Competition and Markets Authority expected to propose a safeguard tariff that could result in cheaper bills for more than four million households with pre-payment electricity and gas meters.
More than four million households could see their energy bills cut by regulators, under plans to cap prices for vulnerable customers expected to be announced this week.
But the Competition and Markets Authority, which has been investigating allegations of rip-off energy prices for two years, is expected to confirm it has abandoned its original plan of a wide-ranging cap that could have resulted in price cuts for 70 per cent of UK households.
A temporary “safeguard” price cap set by regulators should instead apply to the approximately 16 per cent of households that have pre-payment electricity and gas meters, the CMA is expected to conclude in a provisional decision due on Thursday.
These households are disproportionately likely to be poor or vulnerable, withsome having had a pre-payment meter forcibly installed after struggling with debt.
Yet they are also usually excluded from signing up for the cheapest deals - which could save them up to £250 a year - because of their meter type, and face cost barriers if they attempt to switch back to a standard meter, the CMA has said.
It is thought likely to introduce a cap on pre-payment meter prices, pegged slightly above the level of the best deals available to those with standard meters.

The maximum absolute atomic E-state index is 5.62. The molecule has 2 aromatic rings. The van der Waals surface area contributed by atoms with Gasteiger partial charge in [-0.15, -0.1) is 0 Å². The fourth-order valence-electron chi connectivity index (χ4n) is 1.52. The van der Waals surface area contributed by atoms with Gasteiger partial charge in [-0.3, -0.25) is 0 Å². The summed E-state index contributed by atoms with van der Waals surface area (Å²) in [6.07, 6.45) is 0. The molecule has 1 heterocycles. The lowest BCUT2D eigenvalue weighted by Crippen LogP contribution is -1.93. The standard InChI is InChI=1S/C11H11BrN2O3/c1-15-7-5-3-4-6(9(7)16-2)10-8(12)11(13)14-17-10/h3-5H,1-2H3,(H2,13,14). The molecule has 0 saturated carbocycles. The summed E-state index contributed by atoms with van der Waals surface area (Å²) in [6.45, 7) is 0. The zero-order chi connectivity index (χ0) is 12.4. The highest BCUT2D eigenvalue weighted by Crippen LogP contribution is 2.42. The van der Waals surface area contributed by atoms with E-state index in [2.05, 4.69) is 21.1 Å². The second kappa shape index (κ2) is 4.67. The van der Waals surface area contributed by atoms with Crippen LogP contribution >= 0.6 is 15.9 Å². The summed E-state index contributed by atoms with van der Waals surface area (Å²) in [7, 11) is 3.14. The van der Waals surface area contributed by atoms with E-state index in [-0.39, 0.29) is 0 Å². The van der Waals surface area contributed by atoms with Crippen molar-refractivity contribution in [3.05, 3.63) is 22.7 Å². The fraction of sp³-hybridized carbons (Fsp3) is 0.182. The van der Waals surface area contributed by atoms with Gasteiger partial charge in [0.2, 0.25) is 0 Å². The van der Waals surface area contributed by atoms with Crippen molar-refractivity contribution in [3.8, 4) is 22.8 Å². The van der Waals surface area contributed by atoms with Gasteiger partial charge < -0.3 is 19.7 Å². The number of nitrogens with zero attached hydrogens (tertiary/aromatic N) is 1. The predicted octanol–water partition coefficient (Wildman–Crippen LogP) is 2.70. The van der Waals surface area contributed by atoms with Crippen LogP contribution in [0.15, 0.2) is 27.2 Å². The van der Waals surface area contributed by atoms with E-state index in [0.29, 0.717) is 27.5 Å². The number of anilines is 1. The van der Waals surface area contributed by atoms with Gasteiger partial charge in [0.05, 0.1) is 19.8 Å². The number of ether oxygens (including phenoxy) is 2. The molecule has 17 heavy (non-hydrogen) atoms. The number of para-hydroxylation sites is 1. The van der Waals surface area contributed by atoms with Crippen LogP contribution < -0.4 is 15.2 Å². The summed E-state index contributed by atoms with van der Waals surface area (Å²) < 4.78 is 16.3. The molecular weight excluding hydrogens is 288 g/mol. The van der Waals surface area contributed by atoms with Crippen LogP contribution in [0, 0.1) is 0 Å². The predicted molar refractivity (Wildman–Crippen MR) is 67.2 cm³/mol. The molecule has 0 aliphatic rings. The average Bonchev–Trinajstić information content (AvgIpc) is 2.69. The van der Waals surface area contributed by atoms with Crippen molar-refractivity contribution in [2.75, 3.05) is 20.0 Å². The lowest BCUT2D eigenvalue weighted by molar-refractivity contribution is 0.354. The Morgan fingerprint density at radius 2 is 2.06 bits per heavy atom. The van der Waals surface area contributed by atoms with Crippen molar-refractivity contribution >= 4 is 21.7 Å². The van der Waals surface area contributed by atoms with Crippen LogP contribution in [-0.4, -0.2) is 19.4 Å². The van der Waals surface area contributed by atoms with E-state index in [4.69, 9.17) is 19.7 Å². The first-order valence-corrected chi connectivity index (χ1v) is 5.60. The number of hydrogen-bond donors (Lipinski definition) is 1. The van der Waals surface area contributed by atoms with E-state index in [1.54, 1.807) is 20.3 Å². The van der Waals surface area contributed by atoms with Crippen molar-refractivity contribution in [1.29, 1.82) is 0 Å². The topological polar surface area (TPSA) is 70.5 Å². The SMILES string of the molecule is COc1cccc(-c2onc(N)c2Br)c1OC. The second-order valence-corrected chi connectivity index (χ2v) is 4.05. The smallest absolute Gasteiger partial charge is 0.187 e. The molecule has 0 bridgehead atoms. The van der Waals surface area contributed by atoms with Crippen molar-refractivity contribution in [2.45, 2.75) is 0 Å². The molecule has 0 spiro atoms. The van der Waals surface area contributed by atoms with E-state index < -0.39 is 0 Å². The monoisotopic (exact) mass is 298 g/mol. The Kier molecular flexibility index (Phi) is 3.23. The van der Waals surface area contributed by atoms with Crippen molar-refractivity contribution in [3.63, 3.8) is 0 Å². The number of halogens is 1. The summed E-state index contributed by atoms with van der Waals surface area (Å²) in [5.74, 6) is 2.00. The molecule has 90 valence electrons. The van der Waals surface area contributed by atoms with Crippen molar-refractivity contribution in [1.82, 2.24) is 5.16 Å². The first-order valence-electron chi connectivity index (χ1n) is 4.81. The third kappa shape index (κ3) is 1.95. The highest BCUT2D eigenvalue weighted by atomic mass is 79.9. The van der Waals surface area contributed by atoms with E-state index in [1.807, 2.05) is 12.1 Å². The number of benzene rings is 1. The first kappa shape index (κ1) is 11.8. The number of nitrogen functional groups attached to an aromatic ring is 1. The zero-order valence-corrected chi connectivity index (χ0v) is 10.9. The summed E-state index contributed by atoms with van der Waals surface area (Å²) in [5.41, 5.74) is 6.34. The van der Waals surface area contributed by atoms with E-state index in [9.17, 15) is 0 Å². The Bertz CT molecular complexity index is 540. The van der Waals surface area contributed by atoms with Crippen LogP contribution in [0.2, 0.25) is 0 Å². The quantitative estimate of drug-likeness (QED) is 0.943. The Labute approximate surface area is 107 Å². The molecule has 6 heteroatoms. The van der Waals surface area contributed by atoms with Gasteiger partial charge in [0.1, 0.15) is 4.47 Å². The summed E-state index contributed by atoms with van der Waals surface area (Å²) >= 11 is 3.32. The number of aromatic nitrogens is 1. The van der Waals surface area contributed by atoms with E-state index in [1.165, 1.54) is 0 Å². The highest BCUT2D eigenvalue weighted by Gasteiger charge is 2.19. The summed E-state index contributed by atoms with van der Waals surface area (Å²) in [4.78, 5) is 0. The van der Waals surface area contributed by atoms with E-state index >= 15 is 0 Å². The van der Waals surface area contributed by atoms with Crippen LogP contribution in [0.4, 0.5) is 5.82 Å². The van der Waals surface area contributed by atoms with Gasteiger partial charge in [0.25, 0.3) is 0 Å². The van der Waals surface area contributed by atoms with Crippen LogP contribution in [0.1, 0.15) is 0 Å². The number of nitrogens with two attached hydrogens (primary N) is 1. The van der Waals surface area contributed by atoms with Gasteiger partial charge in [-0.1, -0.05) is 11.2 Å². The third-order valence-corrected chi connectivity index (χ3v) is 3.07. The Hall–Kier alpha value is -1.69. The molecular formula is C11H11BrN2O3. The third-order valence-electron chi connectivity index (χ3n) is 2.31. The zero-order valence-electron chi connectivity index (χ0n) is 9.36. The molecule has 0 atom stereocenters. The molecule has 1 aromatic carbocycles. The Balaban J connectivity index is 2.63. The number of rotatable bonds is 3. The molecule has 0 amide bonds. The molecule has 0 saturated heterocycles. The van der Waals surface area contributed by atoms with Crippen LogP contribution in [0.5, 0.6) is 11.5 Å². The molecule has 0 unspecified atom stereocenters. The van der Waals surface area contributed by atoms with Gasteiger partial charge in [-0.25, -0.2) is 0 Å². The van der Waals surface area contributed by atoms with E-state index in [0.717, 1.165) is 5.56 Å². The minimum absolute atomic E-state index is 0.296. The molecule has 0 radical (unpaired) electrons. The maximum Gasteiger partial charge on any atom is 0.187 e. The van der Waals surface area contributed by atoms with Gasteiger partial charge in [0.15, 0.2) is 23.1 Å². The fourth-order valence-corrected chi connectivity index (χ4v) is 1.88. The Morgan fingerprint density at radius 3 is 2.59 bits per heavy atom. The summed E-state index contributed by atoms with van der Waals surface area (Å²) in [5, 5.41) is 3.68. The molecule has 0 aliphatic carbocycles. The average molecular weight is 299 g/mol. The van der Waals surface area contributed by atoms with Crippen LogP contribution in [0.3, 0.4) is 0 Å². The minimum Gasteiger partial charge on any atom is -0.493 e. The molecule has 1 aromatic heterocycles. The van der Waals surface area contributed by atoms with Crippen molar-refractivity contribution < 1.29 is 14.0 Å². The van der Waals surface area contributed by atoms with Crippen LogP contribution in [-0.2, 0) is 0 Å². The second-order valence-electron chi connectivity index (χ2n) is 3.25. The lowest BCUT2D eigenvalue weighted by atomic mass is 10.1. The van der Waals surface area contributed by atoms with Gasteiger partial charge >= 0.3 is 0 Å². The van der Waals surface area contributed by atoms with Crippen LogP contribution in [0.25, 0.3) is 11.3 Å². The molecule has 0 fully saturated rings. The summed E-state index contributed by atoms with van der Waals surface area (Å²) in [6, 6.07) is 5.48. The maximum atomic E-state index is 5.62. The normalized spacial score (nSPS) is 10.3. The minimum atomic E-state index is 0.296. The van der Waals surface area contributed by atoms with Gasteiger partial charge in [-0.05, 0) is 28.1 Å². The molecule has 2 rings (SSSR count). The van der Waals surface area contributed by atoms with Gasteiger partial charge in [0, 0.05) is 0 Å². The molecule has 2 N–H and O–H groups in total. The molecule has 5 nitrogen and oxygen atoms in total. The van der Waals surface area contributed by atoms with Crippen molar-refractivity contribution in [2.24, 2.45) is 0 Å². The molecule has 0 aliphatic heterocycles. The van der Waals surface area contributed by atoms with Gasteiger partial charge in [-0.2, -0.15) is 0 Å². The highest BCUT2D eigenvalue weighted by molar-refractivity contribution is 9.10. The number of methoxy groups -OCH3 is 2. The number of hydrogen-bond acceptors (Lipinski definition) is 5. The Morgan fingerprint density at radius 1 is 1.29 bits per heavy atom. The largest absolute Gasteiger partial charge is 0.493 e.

The authority concluded last year that most households in Britain were paying too much for their energy because they were languishing on the standard variable tariffs of the Big Six energy suppliers.
It mooted the idea of intervening to set a price cap for all such customers, but has ditched the plan after facing widespread criticism from consumer groups, energy companies and politicians alike, who feared households would not bother switching at all any more.
Instead, it will unveil plans to attempt to spur more households into shopping around for their energy, including a proposal to share data of some customers between suppliers.
The CMA suggested last year that customers on standard tariffs or who had failed to switch for several years could be put on a databaseto be sent targeted offers by rival suppliers.
It is thought it may have watered down that plan, amid fears it would result in households being bombarded with junk mail, and could instead propose an opt-in system for such marketing.
The best deals in the market are currently about £400 a year cheaper than standard tariffs, research by Which? found last week.
Gillian Guy, chief executive of consumer charity Citizens Advice, said it would welcome “a safeguard tariff to protect the millions of households using prepayment meters”, who had “for too long paid a high price for a second class service”.
But she said it was “crucial” that extra support was also brought in to help vulnerable households with standard credit meters.
Lakis Athanasiou, a utilities analyst at Agency Partners, said he believed the CMA’s recommendations would be a "damp squib” and said another expected change – to lift a restriction on the number of tariffs suppliers could offer – would simply “increase confusion and further disengage” customers who are failing to switch.
By Emily Gosden, Energy Editor